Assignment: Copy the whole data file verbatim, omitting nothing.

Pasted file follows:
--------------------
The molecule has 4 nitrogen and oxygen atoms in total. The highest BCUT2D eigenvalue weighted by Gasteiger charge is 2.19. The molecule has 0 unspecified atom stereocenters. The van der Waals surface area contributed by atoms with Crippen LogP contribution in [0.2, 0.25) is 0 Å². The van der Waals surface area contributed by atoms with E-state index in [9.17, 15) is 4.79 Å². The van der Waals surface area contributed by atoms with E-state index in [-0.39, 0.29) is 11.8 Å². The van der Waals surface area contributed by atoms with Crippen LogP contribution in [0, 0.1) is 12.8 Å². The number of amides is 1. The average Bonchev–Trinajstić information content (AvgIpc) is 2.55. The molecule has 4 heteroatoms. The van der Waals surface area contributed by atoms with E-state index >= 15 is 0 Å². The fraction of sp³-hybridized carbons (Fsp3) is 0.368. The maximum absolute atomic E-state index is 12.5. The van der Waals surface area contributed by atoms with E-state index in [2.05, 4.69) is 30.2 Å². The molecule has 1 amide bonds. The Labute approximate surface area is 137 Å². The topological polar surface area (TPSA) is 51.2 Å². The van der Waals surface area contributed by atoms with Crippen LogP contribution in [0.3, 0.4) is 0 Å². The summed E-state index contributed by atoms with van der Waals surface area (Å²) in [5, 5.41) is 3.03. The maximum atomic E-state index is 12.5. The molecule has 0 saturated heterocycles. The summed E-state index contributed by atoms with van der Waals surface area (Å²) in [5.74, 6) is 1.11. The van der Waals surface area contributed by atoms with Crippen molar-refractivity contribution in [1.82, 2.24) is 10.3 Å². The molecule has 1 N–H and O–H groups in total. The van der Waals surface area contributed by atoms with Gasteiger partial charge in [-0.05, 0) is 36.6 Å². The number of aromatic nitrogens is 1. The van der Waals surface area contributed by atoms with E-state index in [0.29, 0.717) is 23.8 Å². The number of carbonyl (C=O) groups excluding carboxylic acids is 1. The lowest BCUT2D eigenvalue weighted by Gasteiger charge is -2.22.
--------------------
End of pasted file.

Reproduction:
The molecule has 4 nitrogen and oxygen atoms in total. The highest BCUT2D eigenvalue weighted by Gasteiger charge is 2.19. The molecule has 0 unspecified atom stereocenters. The van der Waals surface area contributed by atoms with Crippen LogP contribution in [0.2, 0.25) is 0 Å². The van der Waals surface area contributed by atoms with E-state index in [9.17, 15) is 4.79 Å². The van der Waals surface area contributed by atoms with E-state index in [-0.39, 0.29) is 11.8 Å². The van der Waals surface area contributed by atoms with Crippen LogP contribution in [0, 0.1) is 12.8 Å². The number of amides is 1. The average Bonchev–Trinajstić information content (AvgIpc) is 2.55. The molecule has 4 heteroatoms. The van der Waals surface area contributed by atoms with E-state index >= 15 is 0 Å². The fraction of sp³-hybridized carbons (Fsp3) is 0.368. The maximum absolute atomic E-state index is 12.5. The van der Waals surface area contributed by atoms with E-state index in [2.05, 4.69) is 30.2 Å². The molecule has 1 amide bonds. The Labute approximate surface area is 137 Å². The topological polar surface area (TPSA) is 51.2 Å². The van der Waals surface area contributed by atoms with Crippen LogP contribution in [0.3, 0.4) is 0 Å². The summed E-state index contributed by atoms with van der Waals surface area (Å²) in [5, 5.41) is 3.03. The maximum atomic E-state index is 12.5. The molecule has 0 saturated heterocycles. The summed E-state index contributed by atoms with van der Waals surface area (Å²) in [5.74, 6) is 1.11. The van der Waals surface area contributed by atoms with Crippen molar-refractivity contribution in [1.82, 2.24) is 10.3 Å². The molecule has 1 N–H and O–H groups in total. The van der Waals surface area contributed by atoms with Gasteiger partial charge in [-0.05, 0) is 36.6 Å². The number of aromatic nitrogens is 1. The van der Waals surface area contributed by atoms with E-state index in [0.29, 0.717) is 23.8 Å². The number of carbonyl (C=O) groups excluding carboxylic acids is 1. The lowest BCUT2D eigenvalue weighted by Gasteiger charge is -2.22.